DICKNS-L Archives

Charles Dickens Forum


Options: Use Forum View

Use Monospaced Font
Show Text Part by Default
Show All Mail Headers

Message: [<< First] [< Prev] [Next >] [Last >>]
Topic: [<< First] [< Prev] [Next >] [Last >>]
Author: [<< First] [< Prev] [Next >] [Last >>]

Print Reply
Patrick McCarthy <[log in to unmask]>
Reply To:
Charles Dickens Forum <[log in to unmask]>
Thu, 7 Jul 2016 17:05:09 -0700
text/plain (22 lines)
Friends of the Dickens Forum,

     We take it that Robert Tracy's textual question about the 
Self-Tormentor has had
an answer.  Now Susan Jhirad  ([log in to unmask] net) asks a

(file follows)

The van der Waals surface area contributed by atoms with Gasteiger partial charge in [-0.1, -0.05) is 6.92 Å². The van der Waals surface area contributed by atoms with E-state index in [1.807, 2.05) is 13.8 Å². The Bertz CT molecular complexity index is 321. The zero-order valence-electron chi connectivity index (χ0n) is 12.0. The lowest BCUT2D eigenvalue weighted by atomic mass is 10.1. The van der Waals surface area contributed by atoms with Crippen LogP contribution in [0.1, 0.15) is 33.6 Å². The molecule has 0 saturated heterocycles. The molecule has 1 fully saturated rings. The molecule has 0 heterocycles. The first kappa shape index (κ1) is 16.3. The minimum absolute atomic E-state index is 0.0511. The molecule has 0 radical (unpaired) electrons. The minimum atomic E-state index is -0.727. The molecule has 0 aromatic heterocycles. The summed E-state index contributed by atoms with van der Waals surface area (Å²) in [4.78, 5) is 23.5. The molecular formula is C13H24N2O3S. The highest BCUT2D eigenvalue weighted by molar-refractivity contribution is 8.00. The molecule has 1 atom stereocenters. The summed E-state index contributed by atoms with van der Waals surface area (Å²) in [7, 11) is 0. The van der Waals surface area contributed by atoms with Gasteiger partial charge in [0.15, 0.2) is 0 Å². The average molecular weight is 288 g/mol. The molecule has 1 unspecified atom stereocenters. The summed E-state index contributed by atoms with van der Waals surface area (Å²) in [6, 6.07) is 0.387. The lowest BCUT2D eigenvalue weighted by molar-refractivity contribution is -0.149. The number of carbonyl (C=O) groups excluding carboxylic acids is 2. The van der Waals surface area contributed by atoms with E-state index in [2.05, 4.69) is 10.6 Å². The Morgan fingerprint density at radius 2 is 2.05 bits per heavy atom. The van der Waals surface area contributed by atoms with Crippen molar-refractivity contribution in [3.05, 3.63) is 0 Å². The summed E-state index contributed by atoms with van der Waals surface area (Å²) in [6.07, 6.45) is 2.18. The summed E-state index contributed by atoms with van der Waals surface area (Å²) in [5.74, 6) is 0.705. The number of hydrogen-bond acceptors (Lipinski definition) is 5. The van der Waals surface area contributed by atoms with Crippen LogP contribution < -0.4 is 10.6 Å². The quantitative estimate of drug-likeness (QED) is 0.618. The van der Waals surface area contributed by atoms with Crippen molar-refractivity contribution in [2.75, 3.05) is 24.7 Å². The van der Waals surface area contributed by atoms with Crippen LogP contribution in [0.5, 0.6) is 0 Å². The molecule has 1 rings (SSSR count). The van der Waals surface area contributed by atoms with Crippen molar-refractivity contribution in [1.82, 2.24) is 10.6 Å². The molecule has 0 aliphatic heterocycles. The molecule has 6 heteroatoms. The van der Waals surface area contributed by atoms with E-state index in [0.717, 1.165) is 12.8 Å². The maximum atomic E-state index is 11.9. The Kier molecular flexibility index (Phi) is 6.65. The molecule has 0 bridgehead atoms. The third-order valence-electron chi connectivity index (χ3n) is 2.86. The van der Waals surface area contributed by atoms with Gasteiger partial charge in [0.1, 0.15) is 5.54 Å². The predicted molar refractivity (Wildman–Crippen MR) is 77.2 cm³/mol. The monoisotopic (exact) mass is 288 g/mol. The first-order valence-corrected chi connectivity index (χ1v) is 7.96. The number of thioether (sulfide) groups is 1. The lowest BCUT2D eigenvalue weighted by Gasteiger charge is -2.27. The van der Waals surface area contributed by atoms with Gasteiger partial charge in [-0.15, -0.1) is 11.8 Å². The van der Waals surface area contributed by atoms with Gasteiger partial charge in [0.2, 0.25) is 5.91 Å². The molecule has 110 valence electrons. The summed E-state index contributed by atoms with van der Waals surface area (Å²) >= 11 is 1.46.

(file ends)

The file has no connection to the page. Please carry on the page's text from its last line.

question about the meaning of her
"history."  Often raised, the query is worth raising again now: (pjm)

Not being a literary scholar, merely a close and ardent reader of 
Dickens, I cannot answer your question. I do find, however, the "History 
of a Self-Tormentor" one of the most curious and enigmatic pieces in all 
of Dickens. Why give so much space, indeed a whole chapter and 
narrative, to a character he apparently dislikes? Is her story about 
class shame and pride( certainly a recurrent theme in Dickens' life and 
novels) or is it, as some have asserted, about homosexuality? Certainly 
Miss Wade's bizarre relationship with Tattycoram- their feeding on each 
other's resentments- is portrayed by Dickens as profoundly unhealthy, 
two souls "tearing each other to pieces." Yet she is given a chance to 
tell her own story, and hence deserves some sympathy. Why? This to me is 
more interesting than whether or not the first draft had it as a formal 
narrative or not. I would love to hear from Dickens lovers and scholars.